Got it. But again, to reiterate your point on CPI and the impact of CPI on your pricing, your expectation is that will have a positive impact on core price in '12?

David P. Steiner

Should have a positive impact, yes.

Scott J Levine - JP Morgan Chase & Co, Research Division

Got it. And then turning to free cash flow deployment. You guys have been aggressive with the buyback, it seems, in the third quarter. You guys typically make an announcement, I believe, on the dividend in December. Any changes in terms of the thought process moving [ph] into next year in terms of free cash flow deployment or your appetite for acquisitions?

David P. Steiner

No, I wouldn't expect any dramatic shift.

Scott J Levine - JP Morgan Chase & Co, Research Division

Okay. One last question, I think in the operating revenues by lines of business, it looks like your revenues from other had roughly doubled sequentially from $105 million to $210 million. I was wondering if you could remind us of what's in that category.

David P. Steiner

Would that be the Oakleaf revenue? I'm asking our folks here.

Steven Preston

Oakleaf would be about $106 million.

David P. Steiner

Yes.

Scott J Levine - JP Morgan Chase & Co, Research Division

Okay. So that's almost all of it there?

David P. Steiner

Yes.

Operator

Our next question comes from the line of Corey Greendale with First Analysis.

Corey Greendale - First Analysis Securities Corporation, Research Division

First of all, I just -- I wanted to clarify on the guidance, the full year EPS guidance, does that use the $0.63 in Q3?

David P. Steiner

Correct.

Corey Greendale - First Analysis Securities Corporation, Research Division

Okay. And then, I was hoping, David, you might be able to just talk a little bit about what has shifted in terms of your expectations from the last conference call. I don't know if $0.63 was exactly what you were anticipating or not. But just -- if you could kind of quickly touch on price volume, the cost side of it, just what -- and commodity prices, what the moving pieces are in terms of what shifted since last quarter.

David P. Steiner

Yes. When you look at this quarter compared to last quarter, obviously, our -- you've got sort of a double whammy. Right? We've spent a lot less on our short-term and long-term cost and revenue initiatives. So we spent less and we saved more, and you should see that continuing into the fourth quarter. We're going to spend less and save more. So when we looked at third and fourth quarter, we knew we had to do $1.25 just to get to the bottom end of the range. And we knew that, historically, our fourth quarter is slightly down from our third quarter. So we knew we had to have cost savings ramping up, going into the fourth quarter in order to make the year. And I'm pleased to see that that's exactly what happened in the third quarter. So we're pretty comfortable with that range $2.14 to $2.18.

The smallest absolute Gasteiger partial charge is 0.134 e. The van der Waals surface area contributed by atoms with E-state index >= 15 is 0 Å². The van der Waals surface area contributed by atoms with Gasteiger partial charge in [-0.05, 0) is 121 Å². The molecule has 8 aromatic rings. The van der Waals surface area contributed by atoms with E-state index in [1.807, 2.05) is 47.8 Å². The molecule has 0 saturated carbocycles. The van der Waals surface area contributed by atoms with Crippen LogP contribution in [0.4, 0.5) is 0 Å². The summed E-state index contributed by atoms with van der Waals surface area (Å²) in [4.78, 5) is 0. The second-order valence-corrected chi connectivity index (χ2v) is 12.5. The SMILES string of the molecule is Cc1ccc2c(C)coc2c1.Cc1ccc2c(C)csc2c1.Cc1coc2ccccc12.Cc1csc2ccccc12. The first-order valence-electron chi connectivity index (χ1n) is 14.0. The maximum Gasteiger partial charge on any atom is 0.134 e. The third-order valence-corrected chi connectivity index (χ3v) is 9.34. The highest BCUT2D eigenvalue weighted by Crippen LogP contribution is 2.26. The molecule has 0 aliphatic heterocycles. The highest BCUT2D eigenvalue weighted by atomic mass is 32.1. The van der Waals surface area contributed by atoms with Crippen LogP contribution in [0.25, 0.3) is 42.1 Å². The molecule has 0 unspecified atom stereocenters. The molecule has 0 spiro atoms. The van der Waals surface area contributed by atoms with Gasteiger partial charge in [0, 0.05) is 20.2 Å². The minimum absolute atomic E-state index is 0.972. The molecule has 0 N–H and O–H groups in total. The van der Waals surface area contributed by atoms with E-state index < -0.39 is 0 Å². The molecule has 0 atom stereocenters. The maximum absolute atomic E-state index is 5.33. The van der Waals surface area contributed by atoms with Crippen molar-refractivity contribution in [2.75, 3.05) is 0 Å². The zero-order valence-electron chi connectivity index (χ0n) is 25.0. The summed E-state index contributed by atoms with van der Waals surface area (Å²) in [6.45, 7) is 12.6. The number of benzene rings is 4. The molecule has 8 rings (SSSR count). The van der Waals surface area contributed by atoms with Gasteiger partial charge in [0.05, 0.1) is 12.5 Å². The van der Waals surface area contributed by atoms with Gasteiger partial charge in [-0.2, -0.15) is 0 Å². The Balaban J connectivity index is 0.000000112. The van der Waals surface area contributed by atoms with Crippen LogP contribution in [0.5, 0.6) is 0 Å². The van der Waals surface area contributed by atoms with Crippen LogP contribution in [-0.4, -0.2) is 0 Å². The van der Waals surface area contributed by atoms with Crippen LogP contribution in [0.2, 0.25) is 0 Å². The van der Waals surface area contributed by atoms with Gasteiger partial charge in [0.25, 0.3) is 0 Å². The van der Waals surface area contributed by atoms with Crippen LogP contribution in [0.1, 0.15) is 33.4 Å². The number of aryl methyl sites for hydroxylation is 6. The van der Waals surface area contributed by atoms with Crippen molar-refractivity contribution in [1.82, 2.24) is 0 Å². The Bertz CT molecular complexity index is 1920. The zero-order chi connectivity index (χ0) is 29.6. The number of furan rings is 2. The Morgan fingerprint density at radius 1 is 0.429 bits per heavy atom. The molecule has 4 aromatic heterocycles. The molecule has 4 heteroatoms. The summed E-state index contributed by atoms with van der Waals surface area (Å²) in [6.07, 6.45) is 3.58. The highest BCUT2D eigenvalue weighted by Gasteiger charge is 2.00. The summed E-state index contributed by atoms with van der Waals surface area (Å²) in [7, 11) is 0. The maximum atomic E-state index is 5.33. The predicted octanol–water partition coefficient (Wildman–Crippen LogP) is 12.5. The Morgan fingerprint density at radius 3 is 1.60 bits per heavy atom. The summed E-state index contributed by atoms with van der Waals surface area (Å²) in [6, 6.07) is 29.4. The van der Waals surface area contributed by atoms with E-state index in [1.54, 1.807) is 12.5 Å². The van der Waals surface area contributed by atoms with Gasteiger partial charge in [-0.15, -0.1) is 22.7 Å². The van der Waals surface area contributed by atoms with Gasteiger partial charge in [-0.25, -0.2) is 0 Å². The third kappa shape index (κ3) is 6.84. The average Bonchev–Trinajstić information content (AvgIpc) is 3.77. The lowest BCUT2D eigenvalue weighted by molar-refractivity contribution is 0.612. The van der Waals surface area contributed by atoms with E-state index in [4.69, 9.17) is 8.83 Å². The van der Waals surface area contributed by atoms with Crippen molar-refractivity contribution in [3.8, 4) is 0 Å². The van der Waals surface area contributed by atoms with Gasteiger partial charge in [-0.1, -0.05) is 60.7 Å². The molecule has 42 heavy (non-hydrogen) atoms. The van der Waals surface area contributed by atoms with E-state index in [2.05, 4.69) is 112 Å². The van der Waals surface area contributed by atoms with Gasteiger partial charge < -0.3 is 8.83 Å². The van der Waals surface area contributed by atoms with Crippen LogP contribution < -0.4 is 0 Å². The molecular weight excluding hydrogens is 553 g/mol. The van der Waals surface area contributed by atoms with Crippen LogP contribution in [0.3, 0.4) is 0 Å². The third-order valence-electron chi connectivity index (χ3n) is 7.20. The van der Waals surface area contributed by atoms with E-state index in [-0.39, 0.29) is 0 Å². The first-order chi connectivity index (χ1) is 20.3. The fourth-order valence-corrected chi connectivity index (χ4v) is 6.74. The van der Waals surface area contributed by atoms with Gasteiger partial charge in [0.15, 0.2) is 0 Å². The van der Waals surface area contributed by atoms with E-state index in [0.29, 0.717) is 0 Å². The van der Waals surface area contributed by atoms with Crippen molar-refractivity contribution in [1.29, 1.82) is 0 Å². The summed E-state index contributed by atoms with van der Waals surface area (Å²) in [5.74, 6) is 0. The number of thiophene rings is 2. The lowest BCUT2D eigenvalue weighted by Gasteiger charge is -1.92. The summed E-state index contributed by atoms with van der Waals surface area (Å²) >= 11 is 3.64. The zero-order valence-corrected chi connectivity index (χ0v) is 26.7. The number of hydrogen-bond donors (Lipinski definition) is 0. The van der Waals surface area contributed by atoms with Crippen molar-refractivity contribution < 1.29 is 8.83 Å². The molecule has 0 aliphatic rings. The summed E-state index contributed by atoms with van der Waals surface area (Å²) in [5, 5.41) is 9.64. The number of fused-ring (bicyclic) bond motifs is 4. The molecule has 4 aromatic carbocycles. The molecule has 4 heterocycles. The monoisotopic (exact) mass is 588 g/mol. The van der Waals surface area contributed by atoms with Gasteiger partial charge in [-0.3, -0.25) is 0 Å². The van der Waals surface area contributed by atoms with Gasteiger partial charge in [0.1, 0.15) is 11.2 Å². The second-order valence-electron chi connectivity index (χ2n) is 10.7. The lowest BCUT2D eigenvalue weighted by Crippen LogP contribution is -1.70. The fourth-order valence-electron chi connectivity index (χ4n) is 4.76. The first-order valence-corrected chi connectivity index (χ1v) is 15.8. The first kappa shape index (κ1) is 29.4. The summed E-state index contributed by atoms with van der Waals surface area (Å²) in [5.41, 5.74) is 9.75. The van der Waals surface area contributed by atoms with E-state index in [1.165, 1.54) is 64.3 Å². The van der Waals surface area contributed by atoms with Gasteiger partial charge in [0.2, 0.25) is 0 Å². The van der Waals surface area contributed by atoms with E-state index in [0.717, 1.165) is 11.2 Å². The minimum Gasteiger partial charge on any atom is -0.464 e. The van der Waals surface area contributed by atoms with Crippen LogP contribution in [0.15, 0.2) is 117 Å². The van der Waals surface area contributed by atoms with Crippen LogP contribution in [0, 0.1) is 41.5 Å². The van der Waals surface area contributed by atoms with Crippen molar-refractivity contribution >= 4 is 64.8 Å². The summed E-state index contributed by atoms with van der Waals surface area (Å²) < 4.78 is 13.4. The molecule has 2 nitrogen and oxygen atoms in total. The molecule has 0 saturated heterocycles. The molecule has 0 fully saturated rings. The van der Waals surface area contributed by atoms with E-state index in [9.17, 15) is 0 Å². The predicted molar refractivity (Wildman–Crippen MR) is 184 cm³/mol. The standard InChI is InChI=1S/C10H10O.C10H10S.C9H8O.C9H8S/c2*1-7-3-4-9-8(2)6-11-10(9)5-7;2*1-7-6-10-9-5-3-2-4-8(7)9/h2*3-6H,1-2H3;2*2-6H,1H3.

Corey Greendale - First Analysis Securities Corporation, Research Division

Okay. And just on the $0.63. So the -- within the bullet point kind of description in the press release. And you mentioned in the commentary, Steve, there's the benefit of the tax item, and you didn't pull that out of the $0.63. So could you talk about why we should view that as more of a recurring item and shouldn't pull that out of the $0.63?

David P. Steiner

I mean, look, there's absolutely no doubt that we would rather have that $0.02 to be driven by cash-generating items than tax rate. But taxes are what taxes are, right? I mean, they're going to fluctuate year-to-year. So earlier in the year, we paid a higher tax rate because of -- before we have these audit settlements. And so we sort of paid that price in the early part of the year. This was basically just the catchup from the higher tax rate we had earlier in the year.

Corey Greendale - First Analysis Securities Corporation, Research Division

Okay. And one more, I think in your commentary, David, you've mentioned that you think churn will improve going into 2012. Just -- can you give us a little bit more on that why you think churn improved?

David P. Steiner

Yes, look, with churn -- look, the churn rate is driven, as you can imagine, a lot by our rollback rate. And we need to make good, balanced pricing decisions, right? And so when a customer calls up, there's certainly more competitive action out there going after customers. And again, you'd expect that in a lower-volume environment. We need to make the right decisions to maintain those customers and if that means that we have to roll back the price, we're going to look at that piece of business and determine, is it worth rolling back the price or do we let that customer go? And so we're going to put an added focus on that. But look, the reality is that most customers don't leave over price. They leave over service issues. And so as we use technology to improve our service issues, we fully expect that. And as we become an easier company to do business with, we fully expect that to drive down the churn rate.

Operator

.

Our next question comes from the line of Al Kaschalk with Wedbush.

Albert Leo Kaschalk - Wedbush Securities Inc., Research Division